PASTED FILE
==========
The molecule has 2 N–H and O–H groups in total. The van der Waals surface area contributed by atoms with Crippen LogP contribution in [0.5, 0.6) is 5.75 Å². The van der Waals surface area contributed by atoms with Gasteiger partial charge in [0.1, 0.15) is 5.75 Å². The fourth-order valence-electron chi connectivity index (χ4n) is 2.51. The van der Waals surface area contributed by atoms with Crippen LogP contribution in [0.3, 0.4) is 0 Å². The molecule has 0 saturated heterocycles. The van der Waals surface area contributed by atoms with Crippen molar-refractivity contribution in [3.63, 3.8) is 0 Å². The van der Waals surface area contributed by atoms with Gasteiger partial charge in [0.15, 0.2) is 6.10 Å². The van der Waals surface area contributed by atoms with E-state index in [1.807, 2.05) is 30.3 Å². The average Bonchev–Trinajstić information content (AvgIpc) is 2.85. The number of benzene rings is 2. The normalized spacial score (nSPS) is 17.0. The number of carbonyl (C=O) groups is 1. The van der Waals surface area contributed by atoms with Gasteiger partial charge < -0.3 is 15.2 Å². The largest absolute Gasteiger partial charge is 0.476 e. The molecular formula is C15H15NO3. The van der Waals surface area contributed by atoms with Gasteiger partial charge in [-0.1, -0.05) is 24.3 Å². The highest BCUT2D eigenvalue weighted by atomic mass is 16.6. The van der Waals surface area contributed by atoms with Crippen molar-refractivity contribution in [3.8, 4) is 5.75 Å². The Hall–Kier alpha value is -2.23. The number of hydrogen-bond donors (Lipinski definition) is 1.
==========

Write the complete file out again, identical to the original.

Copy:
The molecule has 2 N–H and O–H groups in total. The van der Waals surface area contributed by atoms with Crippen LogP contribution in [0.5, 0.6) is 5.75 Å². The van der Waals surface area contributed by atoms with Gasteiger partial charge in [0.1, 0.15) is 5.75 Å². The fourth-order valence-electron chi connectivity index (χ4n) is 2.51. The van der Waals surface area contributed by atoms with Crippen LogP contribution in [0.3, 0.4) is 0 Å². The molecule has 0 saturated heterocycles. The van der Waals surface area contributed by atoms with Crippen molar-refractivity contribution in [3.63, 3.8) is 0 Å². The van der Waals surface area contributed by atoms with Gasteiger partial charge in [0.15, 0.2) is 6.10 Å². The van der Waals surface area contributed by atoms with E-state index in [1.807, 2.05) is 30.3 Å². The average Bonchev–Trinajstić information content (AvgIpc) is 2.85. The number of benzene rings is 2. The normalized spacial score (nSPS) is 17.0. The number of carbonyl (C=O) groups is 1. The van der Waals surface area contributed by atoms with Gasteiger partial charge < -0.3 is 15.2 Å². The largest absolute Gasteiger partial charge is 0.476 e. The molecular formula is C15H15NO3. The van der Waals surface area contributed by atoms with Gasteiger partial charge in [-0.1, -0.05) is 24.3 Å². The highest BCUT2D eigenvalue weighted by atomic mass is 16.6. The van der Waals surface area contributed by atoms with Crippen molar-refractivity contribution in [3.8, 4) is 5.75 Å². The Hall–Kier alpha value is -2.23. The number of hydrogen-bond donors (Lipinski definition) is 1.